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Correction to This Article
A July 23 Business article about shopping malls misstated the age of Herndon resident Michelle Yass. She is 21, not 17.

Old Magnets Just Don't Attract

Mall Illustration
(By Sean Kelly for The Washington Post)
By Ylan Q. Mui
Washington Post Staff Writer
Sunday, July 23, 2006

Even 17-year-old employee Michelle Yass has noticed: When shoppers at paper store Papyrus in Fair Oaks Mall in Fairfax have a question, what they're asking about isn't engraved invitations or shades of vellum. Increasingly, it's the Cheesecake Factory.

The restaurant, which boasts more than 200 menu items and, often, two-hour lines, is scheduled to open at Fair Oaks in the fall, along with steakhouse Texas de Brazil. Customers are waiting with bated breath.

"I've told everyone," said Yass, who lives in Herndon. "Everyone's gonna go now. This mall needs it."

Fair Oaks Mall is tired. Even during weekends, Yass said, traffic is often light. The five department stores anchoring the center -- Macy's, Hecht's, Sears, J.C. Penney and Lord & Taylor -- have lost some of their magnetic power, victims of industry-wide weakness and consolidations. Mastercraft Interiors, another major tenant, has filed for bankruptcy protection.

Mall developer Taubman Centers Inc. hopes the two restaurants will act like a shot of Botox for the aging shopping center. It's counting on them to draw shoppers, boost sales and turn Fair Oaks once again into a destination.

"The reality is that we understood that adding restaurants to a shopping center was bringing someone to a project more times than they were coming before that," said Rick Strauss, vice president of leasing for Taubman. "It creates a sense of place."

Call them the new anchors. Like Fair Oaks, malls across the country have begun looking at restaurants -- along with movie theaters, big-box stores and even supermarkets -- as main attractions. In some places, they are even replacing the traditional mall anchor, the department store.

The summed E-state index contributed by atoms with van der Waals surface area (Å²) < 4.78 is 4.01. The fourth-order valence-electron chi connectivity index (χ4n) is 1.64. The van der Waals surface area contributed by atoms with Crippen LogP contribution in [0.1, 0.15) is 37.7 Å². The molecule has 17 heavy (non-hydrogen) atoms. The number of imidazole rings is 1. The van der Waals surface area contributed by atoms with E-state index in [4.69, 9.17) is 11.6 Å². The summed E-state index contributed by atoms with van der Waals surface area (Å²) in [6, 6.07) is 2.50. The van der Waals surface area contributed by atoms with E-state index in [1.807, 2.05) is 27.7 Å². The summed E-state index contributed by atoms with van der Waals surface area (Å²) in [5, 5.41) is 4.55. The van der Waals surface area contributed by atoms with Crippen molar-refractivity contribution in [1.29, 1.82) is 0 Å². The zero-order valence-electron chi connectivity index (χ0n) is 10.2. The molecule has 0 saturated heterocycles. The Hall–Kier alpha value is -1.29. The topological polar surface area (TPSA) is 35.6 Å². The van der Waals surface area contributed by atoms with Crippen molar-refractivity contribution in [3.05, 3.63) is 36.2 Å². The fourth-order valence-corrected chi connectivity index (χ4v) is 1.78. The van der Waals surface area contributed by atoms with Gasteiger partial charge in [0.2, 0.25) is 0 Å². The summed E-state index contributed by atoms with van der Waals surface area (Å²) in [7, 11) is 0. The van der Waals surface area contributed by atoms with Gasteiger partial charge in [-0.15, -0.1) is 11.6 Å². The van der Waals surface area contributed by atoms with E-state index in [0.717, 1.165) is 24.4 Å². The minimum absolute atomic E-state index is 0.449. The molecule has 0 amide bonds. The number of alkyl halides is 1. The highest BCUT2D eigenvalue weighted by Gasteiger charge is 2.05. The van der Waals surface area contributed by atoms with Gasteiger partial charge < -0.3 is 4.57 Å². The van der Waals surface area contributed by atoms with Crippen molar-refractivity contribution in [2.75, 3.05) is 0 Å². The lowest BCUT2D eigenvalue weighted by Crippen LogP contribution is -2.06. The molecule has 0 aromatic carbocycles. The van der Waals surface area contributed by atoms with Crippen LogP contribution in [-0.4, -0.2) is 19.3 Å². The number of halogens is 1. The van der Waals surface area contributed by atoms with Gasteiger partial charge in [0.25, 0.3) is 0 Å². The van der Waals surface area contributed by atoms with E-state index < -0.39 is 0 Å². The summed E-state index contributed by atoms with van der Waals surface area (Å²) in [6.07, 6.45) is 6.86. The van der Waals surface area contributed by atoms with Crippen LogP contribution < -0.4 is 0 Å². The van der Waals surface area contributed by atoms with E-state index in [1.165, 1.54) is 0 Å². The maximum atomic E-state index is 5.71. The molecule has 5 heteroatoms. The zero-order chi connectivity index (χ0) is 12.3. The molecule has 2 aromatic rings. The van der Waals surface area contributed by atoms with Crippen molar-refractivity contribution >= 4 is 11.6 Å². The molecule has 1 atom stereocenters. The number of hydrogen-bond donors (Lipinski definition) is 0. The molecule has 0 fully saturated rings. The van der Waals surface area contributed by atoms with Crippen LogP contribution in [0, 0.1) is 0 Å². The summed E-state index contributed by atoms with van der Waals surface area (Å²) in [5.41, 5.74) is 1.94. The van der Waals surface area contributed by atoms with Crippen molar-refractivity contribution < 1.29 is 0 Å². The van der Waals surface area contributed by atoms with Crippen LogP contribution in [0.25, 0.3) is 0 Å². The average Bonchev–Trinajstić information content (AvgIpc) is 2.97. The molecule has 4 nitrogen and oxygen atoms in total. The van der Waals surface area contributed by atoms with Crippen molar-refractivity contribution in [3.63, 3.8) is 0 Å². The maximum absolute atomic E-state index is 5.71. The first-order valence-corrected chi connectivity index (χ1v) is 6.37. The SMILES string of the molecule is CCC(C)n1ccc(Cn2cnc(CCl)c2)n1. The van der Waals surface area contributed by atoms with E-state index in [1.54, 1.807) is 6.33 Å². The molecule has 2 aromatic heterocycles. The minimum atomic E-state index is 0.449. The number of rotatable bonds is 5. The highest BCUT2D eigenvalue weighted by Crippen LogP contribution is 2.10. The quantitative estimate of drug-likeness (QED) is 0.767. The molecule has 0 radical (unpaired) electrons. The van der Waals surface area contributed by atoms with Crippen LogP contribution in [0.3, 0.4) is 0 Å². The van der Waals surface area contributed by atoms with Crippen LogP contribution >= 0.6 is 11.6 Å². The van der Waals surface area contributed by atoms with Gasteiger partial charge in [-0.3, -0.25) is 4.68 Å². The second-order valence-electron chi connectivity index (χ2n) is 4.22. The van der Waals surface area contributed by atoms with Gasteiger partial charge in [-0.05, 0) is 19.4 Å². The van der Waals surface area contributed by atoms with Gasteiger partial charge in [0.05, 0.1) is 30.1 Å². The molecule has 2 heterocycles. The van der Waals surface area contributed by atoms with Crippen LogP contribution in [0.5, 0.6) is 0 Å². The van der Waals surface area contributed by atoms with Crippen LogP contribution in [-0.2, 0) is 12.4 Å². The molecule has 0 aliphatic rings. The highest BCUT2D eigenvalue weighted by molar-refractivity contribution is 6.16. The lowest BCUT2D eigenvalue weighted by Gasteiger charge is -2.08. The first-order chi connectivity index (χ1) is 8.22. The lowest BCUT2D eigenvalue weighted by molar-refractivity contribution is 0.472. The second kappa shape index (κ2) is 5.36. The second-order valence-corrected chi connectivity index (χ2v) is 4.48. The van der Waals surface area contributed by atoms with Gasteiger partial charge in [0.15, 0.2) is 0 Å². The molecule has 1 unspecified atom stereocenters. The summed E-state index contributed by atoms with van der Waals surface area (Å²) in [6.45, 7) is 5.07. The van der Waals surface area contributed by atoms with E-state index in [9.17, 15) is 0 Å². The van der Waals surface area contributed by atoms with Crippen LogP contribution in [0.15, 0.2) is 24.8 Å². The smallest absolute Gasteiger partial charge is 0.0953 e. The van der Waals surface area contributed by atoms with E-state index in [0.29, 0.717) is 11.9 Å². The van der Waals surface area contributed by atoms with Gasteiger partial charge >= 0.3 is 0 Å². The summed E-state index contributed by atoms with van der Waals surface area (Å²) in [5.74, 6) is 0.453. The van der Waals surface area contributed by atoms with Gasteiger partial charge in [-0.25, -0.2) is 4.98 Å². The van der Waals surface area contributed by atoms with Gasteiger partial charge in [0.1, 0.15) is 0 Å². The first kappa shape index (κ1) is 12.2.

"It's understandable as consumers change their shopping habits that the anchors, the draws, would change," said Michael P. Niemira, chief economist for the International Council of Shopping Centers, a trade group. "Where the consumer heads in terms of their spending is where the market heads in terms of development."

The catalyst for these changes lies just a few miles down Route 50 from Fair Oaks. The Peterson Cos.' Fairfax Corner development offers a mix of retail, restaurants, offices and homes. The parking lots were packed on a recent afternoon, and the brick-paved streets were bustling with ID-wearing office workers, moms with strollers and teenagers just chilling.

Such outdoor "town centers" have been stealing customers from traditional shopping malls. Some of the most prominent examples include Bethesda Row by Federal Realty Investment Trust, Bowie Town Center by Simon Property Group Inc. and Reston Town Center.

The problem began when department stores started to lose customers to specialty retailers such as Abercrombie & Fitch and Pottery Barn, as well as discounters including Wal-Mart and Target. According to consumer research firm America's Research Group, 85.6 percent of shoppers visited a discounter in May, compared with 32.5 percent who visited national department stores and 21 percent who visited regional stores.

That meant the layout of malls was no longer convenient for many shoppers, who must walk through a department store to reach other retailers. Open-air town centers allow customers to park directly in front of or near the stores they visit. Retailers get more visibility and generally pay lower rents and operating costs than in malls.

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